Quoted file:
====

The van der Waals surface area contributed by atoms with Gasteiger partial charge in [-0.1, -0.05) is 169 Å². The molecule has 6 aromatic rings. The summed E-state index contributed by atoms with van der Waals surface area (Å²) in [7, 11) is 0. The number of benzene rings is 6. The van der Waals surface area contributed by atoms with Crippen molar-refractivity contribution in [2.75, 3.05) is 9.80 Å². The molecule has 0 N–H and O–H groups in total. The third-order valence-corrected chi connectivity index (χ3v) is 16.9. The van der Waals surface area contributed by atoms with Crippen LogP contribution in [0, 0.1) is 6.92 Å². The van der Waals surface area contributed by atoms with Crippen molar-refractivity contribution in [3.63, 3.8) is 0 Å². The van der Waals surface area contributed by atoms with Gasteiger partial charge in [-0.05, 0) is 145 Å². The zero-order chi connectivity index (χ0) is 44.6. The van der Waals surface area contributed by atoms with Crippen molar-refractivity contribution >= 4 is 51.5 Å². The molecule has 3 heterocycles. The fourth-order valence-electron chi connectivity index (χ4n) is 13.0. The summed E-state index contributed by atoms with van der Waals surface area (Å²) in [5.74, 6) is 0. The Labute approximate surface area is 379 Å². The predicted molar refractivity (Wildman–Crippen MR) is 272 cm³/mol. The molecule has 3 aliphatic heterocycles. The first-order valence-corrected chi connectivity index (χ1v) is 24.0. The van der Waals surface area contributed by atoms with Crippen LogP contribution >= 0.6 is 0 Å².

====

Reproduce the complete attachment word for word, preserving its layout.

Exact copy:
The van der Waals surface area contributed by atoms with Gasteiger partial charge in [-0.1, -0.05) is 169 Å². The molecule has 6 aromatic rings. The summed E-state index contributed by atoms with van der Waals surface area (Å²) in [7, 11) is 0. The number of benzene rings is 6. The van der Waals surface area contributed by atoms with Crippen molar-refractivity contribution in [2.75, 3.05) is 9.80 Å². The molecule has 0 N–H and O–H groups in total. The third-order valence-corrected chi connectivity index (χ3v) is 16.9. The van der Waals surface area contributed by atoms with Crippen LogP contribution in [0, 0.1) is 6.92 Å². The van der Waals surface area contributed by atoms with Crippen molar-refractivity contribution in [3.63, 3.8) is 0 Å². The van der Waals surface area contributed by atoms with Gasteiger partial charge in [-0.05, 0) is 145 Å². The zero-order chi connectivity index (χ0) is 44.6. The van der Waals surface area contributed by atoms with Crippen molar-refractivity contribution >= 4 is 51.5 Å². The molecule has 3 heterocycles. The fourth-order valence-electron chi connectivity index (χ4n) is 13.0. The summed E-state index contributed by atoms with van der Waals surface area (Å²) in [5.74, 6) is 0. The Labute approximate surface area is 379 Å². The predicted molar refractivity (Wildman–Crippen MR) is 272 cm³/mol. The molecule has 3 aliphatic heterocycles. The first-order valence-corrected chi connectivity index (χ1v) is 24.0. The van der Waals surface area contributed by atoms with Crippen LogP contribution >= 0.6 is 0 Å².